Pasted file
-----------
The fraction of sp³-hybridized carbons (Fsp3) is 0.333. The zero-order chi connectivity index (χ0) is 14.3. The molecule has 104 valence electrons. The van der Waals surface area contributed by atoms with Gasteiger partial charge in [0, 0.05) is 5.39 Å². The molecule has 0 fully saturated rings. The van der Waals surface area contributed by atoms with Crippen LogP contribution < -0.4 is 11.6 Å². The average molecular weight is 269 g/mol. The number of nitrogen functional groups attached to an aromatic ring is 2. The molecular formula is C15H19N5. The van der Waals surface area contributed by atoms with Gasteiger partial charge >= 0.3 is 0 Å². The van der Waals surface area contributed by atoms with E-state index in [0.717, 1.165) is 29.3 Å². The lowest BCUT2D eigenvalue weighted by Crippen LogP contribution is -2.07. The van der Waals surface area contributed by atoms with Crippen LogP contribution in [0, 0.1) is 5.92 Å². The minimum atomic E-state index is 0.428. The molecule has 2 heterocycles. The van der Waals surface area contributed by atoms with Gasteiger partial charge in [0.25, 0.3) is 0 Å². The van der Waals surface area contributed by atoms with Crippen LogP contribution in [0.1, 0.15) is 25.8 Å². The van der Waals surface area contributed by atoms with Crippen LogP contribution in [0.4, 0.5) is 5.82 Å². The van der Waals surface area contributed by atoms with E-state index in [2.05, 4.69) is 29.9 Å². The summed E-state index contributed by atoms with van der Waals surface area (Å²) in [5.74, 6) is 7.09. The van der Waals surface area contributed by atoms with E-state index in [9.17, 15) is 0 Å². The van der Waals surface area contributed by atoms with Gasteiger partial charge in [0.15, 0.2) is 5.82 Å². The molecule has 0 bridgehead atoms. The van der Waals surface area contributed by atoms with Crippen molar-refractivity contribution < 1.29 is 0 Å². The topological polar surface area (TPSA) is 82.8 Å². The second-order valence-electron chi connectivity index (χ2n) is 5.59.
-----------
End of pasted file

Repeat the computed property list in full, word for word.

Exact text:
The fraction of sp³-hybridized carbons (Fsp3) is 0.333. The zero-order chi connectivity index (χ0) is 14.3. The molecule has 104 valence electrons. The van der Waals surface area contributed by atoms with Gasteiger partial charge in [0, 0.05) is 5.39 Å². The molecule has 0 fully saturated rings. The van der Waals surface area contributed by atoms with Crippen LogP contribution < -0.4 is 11.6 Å². The average molecular weight is 269 g/mol. The number of nitrogen functional groups attached to an aromatic ring is 2. The molecular formula is C15H19N5. The van der Waals surface area contributed by atoms with Gasteiger partial charge >= 0.3 is 0 Å². The van der Waals surface area contributed by atoms with E-state index in [0.717, 1.165) is 29.3 Å². The lowest BCUT2D eigenvalue weighted by Crippen LogP contribution is -2.07. The van der Waals surface area contributed by atoms with Crippen LogP contribution in [0, 0.1) is 5.92 Å². The minimum atomic E-state index is 0.428. The molecule has 2 heterocycles. The van der Waals surface area contributed by atoms with Gasteiger partial charge in [0.25, 0.3) is 0 Å². The van der Waals surface area contributed by atoms with Crippen LogP contribution in [0.1, 0.15) is 25.8 Å². The van der Waals surface area contributed by atoms with Crippen LogP contribution in [0.4, 0.5) is 5.82 Å². The van der Waals surface area contributed by atoms with E-state index in [2.05, 4.69) is 29.9 Å². The summed E-state index contributed by atoms with van der Waals surface area (Å²) in [5.74, 6) is 7.09. The van der Waals surface area contributed by atoms with E-state index in [9.17, 15) is 0 Å². The van der Waals surface area contributed by atoms with Gasteiger partial charge in [0.15, 0.2) is 5.82 Å². The molecule has 0 bridgehead atoms. The van der Waals surface area contributed by atoms with Crippen molar-refractivity contribution < 1.29 is 0 Å². The topological polar surface area (TPSA) is 82.8 Å². The second-order valence-electron chi connectivity index (χ2n) is 5.59.